Here, Yazid Sayegh, a researcher at the Malcolm Care-Carnegie Middle East Centre, asks, “Could al-Sisi have taken a more assertive stance if he really wanted to?” He answers: “There is no doubt that he is the most powerful figure in Egypt, but he is forced to carefully measure his steps and negotiate continuously with the various institutional sectors that his ruling coalition includes.” The armed forces, the Ministry of Interior and its security agencies, and the judiciary are also affected by the competitive dynamics within each of these sectors, and by the battles between them over influence, according to Sayegh.

On the one hand, al-Sisi can exploit the existing rivalries between the various paralysis for his own benefit, given his significant influence. During his previous tenure as director of the Military Intelligence and Reconnaissance Department, he was fully aware of his colleagues’ hidden secrets. He also now controls, in his capacity as president of the country, the General Intelligence Service (which reports directly to him) and the Administrative Control Authority, which he chairs and is staffed almost exclusively by retired officers and others in active service, and uses the two agencies to intimidate and punish.

On the other hand, pitting bureaucratic groups and interest groups against on another is more than just influence, as this requires al-Sisi to offer all parties something to ensure they are on his side. However, there is no doubt that the systematic violations of human rights constitute one of the structural features of the authoritarian regime in place in Egypt, and they serve the interests of the al-Sisi administration in general. But the form these violations take and how they occur remains dependent on the agendas of the various branches and even elements in the police and security services.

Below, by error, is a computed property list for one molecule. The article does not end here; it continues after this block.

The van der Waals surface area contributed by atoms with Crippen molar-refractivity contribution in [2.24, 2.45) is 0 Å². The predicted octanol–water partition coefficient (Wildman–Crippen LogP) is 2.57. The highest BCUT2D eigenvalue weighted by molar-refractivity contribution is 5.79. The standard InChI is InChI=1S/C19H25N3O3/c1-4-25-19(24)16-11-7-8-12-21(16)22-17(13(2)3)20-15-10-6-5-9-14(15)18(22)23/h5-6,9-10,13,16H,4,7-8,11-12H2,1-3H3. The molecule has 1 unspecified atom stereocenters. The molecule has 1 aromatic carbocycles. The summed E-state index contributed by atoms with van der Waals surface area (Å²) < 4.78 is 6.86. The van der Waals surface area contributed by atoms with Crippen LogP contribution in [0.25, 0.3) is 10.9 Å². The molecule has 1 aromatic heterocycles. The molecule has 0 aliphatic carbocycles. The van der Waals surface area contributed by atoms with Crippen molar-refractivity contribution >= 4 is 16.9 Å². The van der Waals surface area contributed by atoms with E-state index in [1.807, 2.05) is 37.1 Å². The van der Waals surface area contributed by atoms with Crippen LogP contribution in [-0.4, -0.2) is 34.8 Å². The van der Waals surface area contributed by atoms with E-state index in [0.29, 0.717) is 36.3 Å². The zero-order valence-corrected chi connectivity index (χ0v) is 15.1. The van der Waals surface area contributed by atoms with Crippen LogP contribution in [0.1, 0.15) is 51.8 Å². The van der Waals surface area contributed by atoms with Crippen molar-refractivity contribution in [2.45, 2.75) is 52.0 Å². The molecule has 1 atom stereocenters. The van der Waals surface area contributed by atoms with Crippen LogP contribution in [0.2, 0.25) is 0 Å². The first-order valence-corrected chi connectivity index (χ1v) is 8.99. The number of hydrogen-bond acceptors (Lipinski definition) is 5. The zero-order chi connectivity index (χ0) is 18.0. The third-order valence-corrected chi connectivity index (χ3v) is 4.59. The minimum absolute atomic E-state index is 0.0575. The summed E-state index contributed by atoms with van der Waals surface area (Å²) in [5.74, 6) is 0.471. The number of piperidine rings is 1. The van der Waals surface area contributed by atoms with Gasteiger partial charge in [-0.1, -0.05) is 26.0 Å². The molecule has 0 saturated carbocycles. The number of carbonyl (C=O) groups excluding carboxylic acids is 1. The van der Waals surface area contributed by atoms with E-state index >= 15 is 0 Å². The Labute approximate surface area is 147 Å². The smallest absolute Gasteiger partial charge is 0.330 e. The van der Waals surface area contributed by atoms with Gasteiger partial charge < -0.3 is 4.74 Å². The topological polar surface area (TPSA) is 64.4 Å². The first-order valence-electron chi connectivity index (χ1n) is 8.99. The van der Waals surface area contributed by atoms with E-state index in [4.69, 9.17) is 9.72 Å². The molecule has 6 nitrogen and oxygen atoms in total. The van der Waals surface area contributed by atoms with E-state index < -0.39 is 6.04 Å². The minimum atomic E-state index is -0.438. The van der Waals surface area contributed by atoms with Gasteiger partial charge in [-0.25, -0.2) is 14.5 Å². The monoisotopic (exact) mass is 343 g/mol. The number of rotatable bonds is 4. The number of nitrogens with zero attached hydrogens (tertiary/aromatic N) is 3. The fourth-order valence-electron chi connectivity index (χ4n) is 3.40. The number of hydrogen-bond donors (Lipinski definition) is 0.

Al-Sisi’s margin of independence against the main state institutions places him in a position similar to that of another Arab dictator, Saddam Hussein. Between 1991 and 2003, the late Iraqi president prevented several times the United Nations nuclear weapons inspectors from carrying out their mission, although verifying the absence of nuclear facilities and enrichment activities was a prerequisite for easing the comprehensive sanctions that the country was suffering from.

The bitter irony is that Saddam had nothing to hide, as the nuclear programme had been destroyed or dismantled. But he considered that his acquiescence to the United Nations’ demands would weaken his ability to demonstrate his strength locally and raise challenges from within his system. In this context, al-Sisi’s logic is similar to that, according to Sayigh, who said: “He cannot allow members of his ruling coalition and their networks to be considered simply to have yielded to a judicial request issued by a foreign government.” This rejection increases if it could lead to dire consequences for these members and a decline in their position within the system’s internal leadership structure.

Al-Sisi, unlike Saddam, does not face any real threat of exposure to external sanctions or otherwise, and therefore there is no reason for him to cooperate with the Italian judiciary. Sayegh added, “If Egypt’s modern history indicates anything, it indicates that al-Sisi will not make a mistake if he thinks, as his predecessors did, that external forces will always accept everything that the existing Egyptian regime does in any field.” And he continues, “The stalling and delaying tactics used by the Egyptian authorities and security services in the Regeni case succeeded, simply, because the Italian government allowed it to do so.”